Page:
Katie’s and my FIRE plan hinges primarily on income from real estate and my business, plus some post-FIRE gigs we plan on doing for fun. We plan to leave our stock portfolio untouched to continue compounding. But we can always tap into the dividend income if needed.
Advice for others interested in FIRE
Three pieces of advice for others interested in FIRE include:
Get extremely aggressive with your budgeting and savings rate.
Yes, you can score some quick wins by ditching bills like cable TV, but the real savings potential lies in your top three expenses: housing, transportation and food.
These make up between two-thirds and three-quarters of the average American household’s spending. I recommend house hacking to reduce or eliminate your housing payment, and choosing a home where you can either share a car or go carless entirely. Both of these can help boost your savings rate significantly.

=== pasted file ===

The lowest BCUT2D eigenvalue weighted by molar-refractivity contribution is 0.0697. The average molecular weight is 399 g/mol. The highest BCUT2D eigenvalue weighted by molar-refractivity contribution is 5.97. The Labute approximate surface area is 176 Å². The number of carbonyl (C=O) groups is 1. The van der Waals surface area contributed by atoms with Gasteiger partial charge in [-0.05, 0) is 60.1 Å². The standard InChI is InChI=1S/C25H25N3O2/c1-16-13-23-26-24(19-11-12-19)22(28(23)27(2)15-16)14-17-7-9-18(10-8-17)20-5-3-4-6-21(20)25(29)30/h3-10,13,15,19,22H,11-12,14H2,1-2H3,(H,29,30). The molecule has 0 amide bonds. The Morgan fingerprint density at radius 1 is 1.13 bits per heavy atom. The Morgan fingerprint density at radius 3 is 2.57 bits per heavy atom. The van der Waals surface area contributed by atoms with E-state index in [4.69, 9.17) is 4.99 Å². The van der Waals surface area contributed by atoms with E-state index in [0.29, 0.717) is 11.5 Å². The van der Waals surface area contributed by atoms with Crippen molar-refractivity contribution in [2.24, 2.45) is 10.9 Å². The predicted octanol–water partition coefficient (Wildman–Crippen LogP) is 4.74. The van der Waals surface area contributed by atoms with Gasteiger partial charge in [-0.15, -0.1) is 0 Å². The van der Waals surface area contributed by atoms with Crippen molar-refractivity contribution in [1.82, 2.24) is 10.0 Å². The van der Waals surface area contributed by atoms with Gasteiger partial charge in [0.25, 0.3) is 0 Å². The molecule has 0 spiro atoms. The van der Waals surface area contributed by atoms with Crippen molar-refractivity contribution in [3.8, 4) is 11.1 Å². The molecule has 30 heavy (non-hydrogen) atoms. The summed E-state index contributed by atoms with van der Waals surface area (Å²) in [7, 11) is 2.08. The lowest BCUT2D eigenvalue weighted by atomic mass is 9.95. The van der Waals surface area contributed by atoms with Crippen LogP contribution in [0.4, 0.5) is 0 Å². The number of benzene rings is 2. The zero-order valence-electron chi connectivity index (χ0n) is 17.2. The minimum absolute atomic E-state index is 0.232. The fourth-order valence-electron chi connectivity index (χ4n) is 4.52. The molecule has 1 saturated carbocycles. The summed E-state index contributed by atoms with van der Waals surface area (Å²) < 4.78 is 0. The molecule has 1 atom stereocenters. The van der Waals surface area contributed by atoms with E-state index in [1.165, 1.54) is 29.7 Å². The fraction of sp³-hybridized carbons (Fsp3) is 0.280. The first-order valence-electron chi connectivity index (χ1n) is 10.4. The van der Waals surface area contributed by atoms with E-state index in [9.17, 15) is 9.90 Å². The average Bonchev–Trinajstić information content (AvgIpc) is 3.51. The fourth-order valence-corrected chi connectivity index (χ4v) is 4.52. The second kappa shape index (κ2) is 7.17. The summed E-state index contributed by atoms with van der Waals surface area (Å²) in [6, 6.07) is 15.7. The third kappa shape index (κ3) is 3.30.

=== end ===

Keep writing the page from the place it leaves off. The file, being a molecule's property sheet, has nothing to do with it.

Automate your savings and investments.
Set up automated transfers to your savings to take place every time you get paid. Ideally, set up automated stock investments through a robo-advisor. Get aggressive with your asset allocation: all stocks, no bonds and a blend of US, foreign developed countries and emerging markets index funds.
If you plan FIRE well, you can avoid sequences of returns risk through a combination of alternative investments (like real estate) and fun post-FIRE gigs, allowing you to leave all your paper assets in stocks and not settle for the poor returns of bonds. Which ties in the next point …
Plan for diverse post-FIRE income.
Dividends from stocks are great, but you need more than that. I obviously love real estate. If you’re genuinely interested in learning how to invest in real estate — great, learn rental investing (which my website can help with).
But if not, don’t invest directly in real estate, but instead invest indirectly through private REITs, private notes, real estate crowdfunding sites and so forth. Also, plan on some kind of post-FIRE gig that you feel passionate about, both to keep you engaged and to bring in some extra money.
Photo credit/source: Brian Davis